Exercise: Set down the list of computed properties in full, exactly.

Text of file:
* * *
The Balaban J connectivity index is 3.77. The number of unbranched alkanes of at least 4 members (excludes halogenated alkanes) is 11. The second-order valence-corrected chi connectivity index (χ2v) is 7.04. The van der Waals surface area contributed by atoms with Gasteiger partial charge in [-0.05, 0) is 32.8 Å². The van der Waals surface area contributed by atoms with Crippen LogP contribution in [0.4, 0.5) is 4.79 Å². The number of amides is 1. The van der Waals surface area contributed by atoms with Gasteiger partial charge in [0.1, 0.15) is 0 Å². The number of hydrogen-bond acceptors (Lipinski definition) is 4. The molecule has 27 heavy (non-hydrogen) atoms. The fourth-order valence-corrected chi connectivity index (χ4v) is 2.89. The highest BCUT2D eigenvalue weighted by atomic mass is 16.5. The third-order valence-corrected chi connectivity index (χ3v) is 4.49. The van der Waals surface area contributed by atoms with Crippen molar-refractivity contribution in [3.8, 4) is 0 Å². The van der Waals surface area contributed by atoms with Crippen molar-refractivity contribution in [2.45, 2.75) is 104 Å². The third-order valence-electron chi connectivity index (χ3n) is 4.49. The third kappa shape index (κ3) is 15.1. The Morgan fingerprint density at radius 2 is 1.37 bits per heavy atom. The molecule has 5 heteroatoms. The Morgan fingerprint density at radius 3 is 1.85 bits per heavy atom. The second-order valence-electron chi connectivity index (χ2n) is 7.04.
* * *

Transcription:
The Balaban J connectivity index is 3.77. The number of unbranched alkanes of at least 4 members (excludes halogenated alkanes) is 11. The second-order valence-corrected chi connectivity index (χ2v) is 7.04. The van der Waals surface area contributed by atoms with Gasteiger partial charge in [-0.05, 0) is 32.8 Å². The van der Waals surface area contributed by atoms with Crippen LogP contribution in [0.4, 0.5) is 4.79 Å². The number of amides is 1. The van der Waals surface area contributed by atoms with Gasteiger partial charge in [0.1, 0.15) is 0 Å². The number of hydrogen-bond acceptors (Lipinski definition) is 4. The molecule has 27 heavy (non-hydrogen) atoms. The fourth-order valence-corrected chi connectivity index (χ4v) is 2.89. The highest BCUT2D eigenvalue weighted by atomic mass is 16.5. The third-order valence-corrected chi connectivity index (χ3v) is 4.49. The van der Waals surface area contributed by atoms with Crippen molar-refractivity contribution in [3.8, 4) is 0 Å². The van der Waals surface area contributed by atoms with Crippen molar-refractivity contribution in [2.45, 2.75) is 104 Å². The third-order valence-electron chi connectivity index (χ3n) is 4.49. The third kappa shape index (κ3) is 15.1. The Morgan fingerprint density at radius 2 is 1.37 bits per heavy atom. The molecule has 5 heteroatoms. The Morgan fingerprint density at radius 3 is 1.85 bits per heavy atom. The second-order valence-electron chi connectivity index (χ2n) is 7.04.